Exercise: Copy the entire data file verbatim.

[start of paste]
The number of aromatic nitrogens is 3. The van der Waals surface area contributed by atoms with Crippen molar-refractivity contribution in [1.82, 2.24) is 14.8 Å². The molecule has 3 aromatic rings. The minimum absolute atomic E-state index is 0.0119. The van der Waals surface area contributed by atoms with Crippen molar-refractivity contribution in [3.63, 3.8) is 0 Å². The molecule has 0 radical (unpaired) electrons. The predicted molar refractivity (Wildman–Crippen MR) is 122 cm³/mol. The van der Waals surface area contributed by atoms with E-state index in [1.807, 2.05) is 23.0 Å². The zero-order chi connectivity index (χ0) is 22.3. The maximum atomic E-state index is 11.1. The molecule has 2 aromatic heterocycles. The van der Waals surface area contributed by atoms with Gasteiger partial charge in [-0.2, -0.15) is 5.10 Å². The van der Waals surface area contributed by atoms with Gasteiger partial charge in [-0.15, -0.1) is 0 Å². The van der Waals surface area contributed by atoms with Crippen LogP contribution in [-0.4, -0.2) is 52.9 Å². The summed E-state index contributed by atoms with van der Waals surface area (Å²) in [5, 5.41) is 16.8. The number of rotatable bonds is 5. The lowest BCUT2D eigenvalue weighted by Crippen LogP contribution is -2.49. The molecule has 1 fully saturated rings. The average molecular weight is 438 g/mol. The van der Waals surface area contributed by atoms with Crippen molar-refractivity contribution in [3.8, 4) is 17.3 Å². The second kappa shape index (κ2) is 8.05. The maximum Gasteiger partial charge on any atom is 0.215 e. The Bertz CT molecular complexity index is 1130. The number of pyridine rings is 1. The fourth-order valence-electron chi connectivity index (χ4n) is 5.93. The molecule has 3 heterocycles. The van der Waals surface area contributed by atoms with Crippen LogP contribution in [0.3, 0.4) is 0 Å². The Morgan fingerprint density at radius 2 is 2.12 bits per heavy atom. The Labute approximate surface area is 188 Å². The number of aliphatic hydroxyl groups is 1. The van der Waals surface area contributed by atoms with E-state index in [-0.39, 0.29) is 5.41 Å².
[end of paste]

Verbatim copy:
The number of aromatic nitrogens is 3. The van der Waals surface area contributed by atoms with Crippen molar-refractivity contribution in [1.82, 2.24) is 14.8 Å². The molecule has 3 aromatic rings. The minimum absolute atomic E-state index is 0.0119. The van der Waals surface area contributed by atoms with Crippen molar-refractivity contribution in [3.63, 3.8) is 0 Å². The molecule has 0 radical (unpaired) electrons. The predicted molar refractivity (Wildman–Crippen MR) is 122 cm³/mol. The van der Waals surface area contributed by atoms with E-state index in [1.807, 2.05) is 23.0 Å². The zero-order chi connectivity index (χ0) is 22.3. The maximum atomic E-state index is 11.1. The molecule has 2 aromatic heterocycles. The van der Waals surface area contributed by atoms with Gasteiger partial charge in [-0.2, -0.15) is 5.10 Å². The van der Waals surface area contributed by atoms with Gasteiger partial charge in [-0.15, -0.1) is 0 Å². The van der Waals surface area contributed by atoms with Crippen LogP contribution in [-0.4, -0.2) is 52.9 Å². The summed E-state index contributed by atoms with van der Waals surface area (Å²) in [5, 5.41) is 16.8. The number of rotatable bonds is 5. The lowest BCUT2D eigenvalue weighted by Crippen LogP contribution is -2.49. The molecule has 1 fully saturated rings. The average molecular weight is 438 g/mol. The van der Waals surface area contributed by atoms with Crippen molar-refractivity contribution in [3.8, 4) is 17.3 Å². The second kappa shape index (κ2) is 8.05. The maximum Gasteiger partial charge on any atom is 0.215 e. The Bertz CT molecular complexity index is 1130. The number of pyridine rings is 1. The fourth-order valence-electron chi connectivity index (χ4n) is 5.93. The molecule has 3 heterocycles. The van der Waals surface area contributed by atoms with Crippen LogP contribution in [0.3, 0.4) is 0 Å². The Morgan fingerprint density at radius 2 is 2.12 bits per heavy atom. The Labute approximate surface area is 188 Å². The number of aliphatic hydroxyl groups is 1. The van der Waals surface area contributed by atoms with E-state index in [-0.39, 0.29) is 5.41 Å².